Despite evidence to the contrary, Cayce enthusiasts continue to believe in him and his 14,000 readings. The danger is that a new generation of believers is coming up under the direction of conspiracy theorists like David Wilcock and others featured on shows like Ancient Aliens. One student asked me recently if I thought Cayce actually had memorized books by sleeping on them. I told her no because there’s no evidence that his claim was true. If it were, he likely would have become a medical doctor or some other great thinker of the age. Instead, his record shows that he was a failed psychic who probably really wanted to help people but fell prey to his own desires to be spiritually in tune. Unfortunately, he wasn’t in tune with the truths found in the Scriptures he claimed to love so dearly. Christians must know the Word of God so that they can spot issues of Scripture twisting, even by well-meaning people. We must speak truth when confronted with lies. Conspiracy theories are widespread and becoming a bit of an epidemic in today’s culture. Don’t fall prey to the lies that captured Cayce. Instead, take hold of truth and cling to it as though your life depends on it because, dear reader, it does.
Lindsey Medenwaldt is Director of Ministry Operations at Mama Bear Apologetics and serves as a consulting editor for the Christian Research Journal. She holds a Master’s in Apologetics and Ethics from Denver Seminary, a JD from St. Mary’s School of Law, and a Master’s in Public Administration from Midwestern State University.
- New York Times, October 9, 1910, section M, page 11, https://timesmachine.nytimes.com/timesmachine/1910/10/09/102048830.pdf.
- Even the tourist website for Virginia Beach, Virginia, gives Cayce this title. See https://www.visitvirginiabeach.com/listing/edgar-cayces-association-for-research-%26-enlightenment/1605/. Virginia Beach is the home of the Association for Research and Enlightenment, which houses Cayce’s life’s work.
- See “Edgar Cayce: The Sleeping Prophet,” Ancient Aliens, History, season 19, ep. 15, aired August 4, 2023.
- Thomas Sugrue, There Is a River: The Story of Edgar Cayce (New York: Penguin, 2015), 59–60.
- Sugrue, There Is a River, 36.
- Sugrue, There Is a River, 65–66.
- Sugrue, There Is a River, 134.
- Sugrue, There Is a River, 41.
- Sugrue, There Is a River, 41.
- Edgar Cayce, reading 2823-1, September 26, 1942, https://www.edgarcayce.org/the-readings/astrology/.
- Lindsey Medenwaldt, “Humanity’s Ascension: Assessing the History Channel’s New Age, Time Travel Guru David Wilcock,” Christian Research Journal 43, no. 3 (2021), https://www.equip.org/articles/humanitys-ascension-assessing-the-history-channels-new-age-time-travel-guru-david-wilcock/. It should be noted here that the A.R.E. does not accept the reincarnation connection between Cayce and Wilcock. See Wynn Free, The Reincarnation of Edgar Cayce?: Interdimensional Communication & Global Transformation (Berkeley, CA: Frog, 2004), 136–40.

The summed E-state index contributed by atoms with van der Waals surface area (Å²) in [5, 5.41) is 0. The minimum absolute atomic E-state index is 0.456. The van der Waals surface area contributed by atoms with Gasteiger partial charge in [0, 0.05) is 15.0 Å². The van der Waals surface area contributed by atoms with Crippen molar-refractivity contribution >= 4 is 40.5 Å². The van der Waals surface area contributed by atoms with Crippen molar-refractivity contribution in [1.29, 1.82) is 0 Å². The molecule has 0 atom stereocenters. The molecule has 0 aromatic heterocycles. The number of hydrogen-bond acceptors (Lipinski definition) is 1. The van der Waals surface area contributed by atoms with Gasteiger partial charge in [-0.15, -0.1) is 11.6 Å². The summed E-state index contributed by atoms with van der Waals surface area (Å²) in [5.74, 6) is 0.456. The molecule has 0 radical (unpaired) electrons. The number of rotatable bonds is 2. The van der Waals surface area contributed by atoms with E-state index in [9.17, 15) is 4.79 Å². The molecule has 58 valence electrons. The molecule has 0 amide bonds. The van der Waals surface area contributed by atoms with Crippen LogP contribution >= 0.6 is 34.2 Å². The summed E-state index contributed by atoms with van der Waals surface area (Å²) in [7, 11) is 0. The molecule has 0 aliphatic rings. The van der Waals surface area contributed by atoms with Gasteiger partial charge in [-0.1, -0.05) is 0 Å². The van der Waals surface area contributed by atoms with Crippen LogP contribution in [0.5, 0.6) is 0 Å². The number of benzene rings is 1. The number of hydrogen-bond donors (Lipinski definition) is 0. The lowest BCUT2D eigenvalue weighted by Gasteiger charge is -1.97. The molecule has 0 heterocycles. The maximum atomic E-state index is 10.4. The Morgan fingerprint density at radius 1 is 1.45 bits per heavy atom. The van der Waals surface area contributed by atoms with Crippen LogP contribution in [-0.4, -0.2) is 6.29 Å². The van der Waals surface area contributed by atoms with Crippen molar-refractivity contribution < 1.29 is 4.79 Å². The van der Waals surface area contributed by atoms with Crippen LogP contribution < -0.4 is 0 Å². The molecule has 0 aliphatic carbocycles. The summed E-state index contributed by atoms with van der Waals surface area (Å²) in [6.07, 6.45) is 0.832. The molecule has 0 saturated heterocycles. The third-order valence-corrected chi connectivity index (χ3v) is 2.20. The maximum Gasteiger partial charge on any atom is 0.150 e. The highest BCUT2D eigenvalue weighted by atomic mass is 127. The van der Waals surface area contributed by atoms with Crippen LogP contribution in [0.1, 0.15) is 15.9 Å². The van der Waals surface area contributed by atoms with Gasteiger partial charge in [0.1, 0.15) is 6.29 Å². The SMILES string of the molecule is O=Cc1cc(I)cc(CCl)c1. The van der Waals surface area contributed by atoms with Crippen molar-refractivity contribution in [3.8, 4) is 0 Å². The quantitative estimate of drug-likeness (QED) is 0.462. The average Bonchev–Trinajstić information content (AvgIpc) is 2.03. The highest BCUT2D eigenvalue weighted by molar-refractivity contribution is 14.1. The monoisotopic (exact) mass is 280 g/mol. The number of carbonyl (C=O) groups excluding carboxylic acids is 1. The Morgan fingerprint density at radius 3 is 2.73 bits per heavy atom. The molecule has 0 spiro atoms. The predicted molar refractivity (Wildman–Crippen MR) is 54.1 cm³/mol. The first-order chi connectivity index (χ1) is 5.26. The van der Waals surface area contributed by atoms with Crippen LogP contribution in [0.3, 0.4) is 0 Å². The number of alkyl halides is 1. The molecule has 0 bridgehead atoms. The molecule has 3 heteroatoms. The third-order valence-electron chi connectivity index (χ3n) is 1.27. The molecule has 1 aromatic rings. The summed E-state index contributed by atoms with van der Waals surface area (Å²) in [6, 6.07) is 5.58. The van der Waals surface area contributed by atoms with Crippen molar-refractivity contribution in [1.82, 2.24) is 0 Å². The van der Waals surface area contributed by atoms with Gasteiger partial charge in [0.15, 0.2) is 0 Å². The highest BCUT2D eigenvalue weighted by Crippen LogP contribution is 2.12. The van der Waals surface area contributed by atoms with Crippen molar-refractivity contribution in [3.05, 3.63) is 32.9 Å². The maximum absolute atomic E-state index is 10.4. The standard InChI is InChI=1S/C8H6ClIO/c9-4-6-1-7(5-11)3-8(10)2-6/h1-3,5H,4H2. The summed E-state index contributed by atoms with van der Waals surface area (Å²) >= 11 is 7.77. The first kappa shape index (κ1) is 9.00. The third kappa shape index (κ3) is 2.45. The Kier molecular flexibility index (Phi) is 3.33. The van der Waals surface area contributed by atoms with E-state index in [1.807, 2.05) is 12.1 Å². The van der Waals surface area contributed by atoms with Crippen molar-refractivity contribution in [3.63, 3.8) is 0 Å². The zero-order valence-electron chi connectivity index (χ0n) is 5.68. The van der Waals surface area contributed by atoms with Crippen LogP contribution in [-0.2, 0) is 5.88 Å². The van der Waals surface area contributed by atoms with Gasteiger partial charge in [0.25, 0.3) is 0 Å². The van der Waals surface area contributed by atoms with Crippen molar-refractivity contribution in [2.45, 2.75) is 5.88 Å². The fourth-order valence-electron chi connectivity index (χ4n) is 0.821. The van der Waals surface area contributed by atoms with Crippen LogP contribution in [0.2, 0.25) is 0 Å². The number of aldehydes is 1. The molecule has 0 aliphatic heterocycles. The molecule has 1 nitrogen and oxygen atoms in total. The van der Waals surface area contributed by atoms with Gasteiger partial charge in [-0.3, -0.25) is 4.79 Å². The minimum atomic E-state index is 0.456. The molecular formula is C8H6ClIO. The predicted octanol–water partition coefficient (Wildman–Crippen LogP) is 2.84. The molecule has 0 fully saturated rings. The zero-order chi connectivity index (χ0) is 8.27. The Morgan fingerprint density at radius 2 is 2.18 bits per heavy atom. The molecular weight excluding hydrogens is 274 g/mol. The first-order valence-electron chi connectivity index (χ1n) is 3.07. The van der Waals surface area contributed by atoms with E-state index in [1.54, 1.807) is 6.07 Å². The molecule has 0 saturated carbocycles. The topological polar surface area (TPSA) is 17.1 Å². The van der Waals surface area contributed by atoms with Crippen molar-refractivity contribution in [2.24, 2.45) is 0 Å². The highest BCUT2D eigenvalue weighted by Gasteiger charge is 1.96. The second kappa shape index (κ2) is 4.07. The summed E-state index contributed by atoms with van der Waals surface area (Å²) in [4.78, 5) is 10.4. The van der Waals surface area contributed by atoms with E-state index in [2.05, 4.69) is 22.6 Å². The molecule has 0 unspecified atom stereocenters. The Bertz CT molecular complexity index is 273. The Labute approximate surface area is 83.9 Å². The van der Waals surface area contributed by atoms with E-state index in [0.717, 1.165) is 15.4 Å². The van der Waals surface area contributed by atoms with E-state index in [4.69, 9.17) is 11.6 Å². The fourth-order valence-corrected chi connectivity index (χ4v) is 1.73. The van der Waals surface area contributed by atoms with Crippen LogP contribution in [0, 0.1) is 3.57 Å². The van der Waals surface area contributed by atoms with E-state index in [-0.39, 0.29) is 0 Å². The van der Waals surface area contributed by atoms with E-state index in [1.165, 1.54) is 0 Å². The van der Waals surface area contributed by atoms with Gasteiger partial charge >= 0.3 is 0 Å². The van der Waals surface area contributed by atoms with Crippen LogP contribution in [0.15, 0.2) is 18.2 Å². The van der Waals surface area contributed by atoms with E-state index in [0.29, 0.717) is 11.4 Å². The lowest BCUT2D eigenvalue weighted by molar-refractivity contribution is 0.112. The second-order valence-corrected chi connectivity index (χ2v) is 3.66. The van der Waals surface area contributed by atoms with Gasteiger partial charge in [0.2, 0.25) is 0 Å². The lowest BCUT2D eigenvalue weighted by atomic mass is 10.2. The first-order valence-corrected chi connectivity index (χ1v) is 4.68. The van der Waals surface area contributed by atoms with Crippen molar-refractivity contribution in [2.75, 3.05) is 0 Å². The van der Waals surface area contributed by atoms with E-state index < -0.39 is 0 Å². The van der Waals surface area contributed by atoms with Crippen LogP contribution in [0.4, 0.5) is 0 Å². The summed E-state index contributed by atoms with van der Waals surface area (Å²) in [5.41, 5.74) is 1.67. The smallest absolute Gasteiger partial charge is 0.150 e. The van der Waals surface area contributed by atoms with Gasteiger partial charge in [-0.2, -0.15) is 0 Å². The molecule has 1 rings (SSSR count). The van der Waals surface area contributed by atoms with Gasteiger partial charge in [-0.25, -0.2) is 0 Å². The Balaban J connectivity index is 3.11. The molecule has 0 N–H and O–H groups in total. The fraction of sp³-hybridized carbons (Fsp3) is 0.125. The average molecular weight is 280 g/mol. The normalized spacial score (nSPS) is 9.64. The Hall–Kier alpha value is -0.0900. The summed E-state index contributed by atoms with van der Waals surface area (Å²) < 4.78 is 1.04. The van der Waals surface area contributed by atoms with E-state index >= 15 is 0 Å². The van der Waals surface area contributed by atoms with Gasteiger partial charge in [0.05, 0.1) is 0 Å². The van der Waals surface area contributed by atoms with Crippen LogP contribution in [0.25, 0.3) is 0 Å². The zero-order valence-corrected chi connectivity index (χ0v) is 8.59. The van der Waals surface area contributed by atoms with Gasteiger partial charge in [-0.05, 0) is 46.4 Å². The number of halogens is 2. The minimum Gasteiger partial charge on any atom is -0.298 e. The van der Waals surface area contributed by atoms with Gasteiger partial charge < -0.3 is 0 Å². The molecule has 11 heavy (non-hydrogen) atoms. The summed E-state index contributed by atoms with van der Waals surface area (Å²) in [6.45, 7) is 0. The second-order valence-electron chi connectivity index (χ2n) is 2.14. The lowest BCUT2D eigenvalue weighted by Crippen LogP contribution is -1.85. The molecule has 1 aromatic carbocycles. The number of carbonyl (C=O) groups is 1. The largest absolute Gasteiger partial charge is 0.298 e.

See Free, The Reincarnation of Edgar Cayce?.
Cayce, reading 5753-2, https://www.edgarcayce.org/the-readings/reincarnation/.
Cayce, reading 1650-1, https://www.edgarcayce.org/the-readings/akashic-records/.
Sugrue, There Is a River, 12–13.
See “The Law of One from Ancient Egypt,” Association of Research and Enlightenment, August 24, 2012, https://www.edgarcayce.org/about-us/blog/blog-posts/the-law-of-one-from-ancient-egypt/.
“Edgar Cayce Holistic Health Database,” Association of Research and Enlightenment, https://www.edgarcayce.org/the-readings/health-and-wellness/holistic-health-database/.
Sugrue, There Is a River, 358.
Dale Beyerstein, “Edgar Cayce: The ‘Prophet’ Who ‘Slept’ His Way to the Top,” Skeptical Inquirer 20, no. 1 (January/February 1996):32–37, 34, https://cdn.centerforinquiry.org/wp-content/uploads/sites/29/1996/01/22165048/p32.pdf.
Beyerstein, “The ‘Prophet’ Who ‘Slept’ His Way to the Top,” 34.
William Mosely Brown, quoted in “History of the Edgar Cayce Hospital,” Association of Research and Enlightenment, https://www.edgarcayce.org/about-us/virginia-beach-hq/historic-cayce-hospital/.
Sugrue, There Is a River, 292.
“Edgar Cayce’s Seven Prophecies That Came True,” Association of Research and Enlightenment, https://www.edgarcayce.org/the-readings/ancient-mysteries/seven-prophecies-that-came-true/.
“Edgar Cayce’s Seven Prophecies Yet to Come,” Association of Research and Enlightenment, https://www.edgarcayce.org/the-readings/ancient-mysteries/seven-prophecies-yet-to-come/. For more about Cayce’s theory about the fifth root race, see PMH Atwater, “The Fifth Root Race — In Ascendancy,” Association of Research and Enlightenment, February 1, 2013, https://www.edgarcayce.org/about-us/blog/blog-posts/the-fifth-root-race-in-ascendancy/.
See John Bunker and Karen Pressler, “Our Research into Cayce’s ‘Hall of Records,’” Association of Research and Enlightenment, July 24, 2014, https://www.edgarcayce.org/12362/.
“Edgar Cayce: The Sleeping Prophet,” Ancient Aliens, season 19, ep. 15, aired August 4, 2023.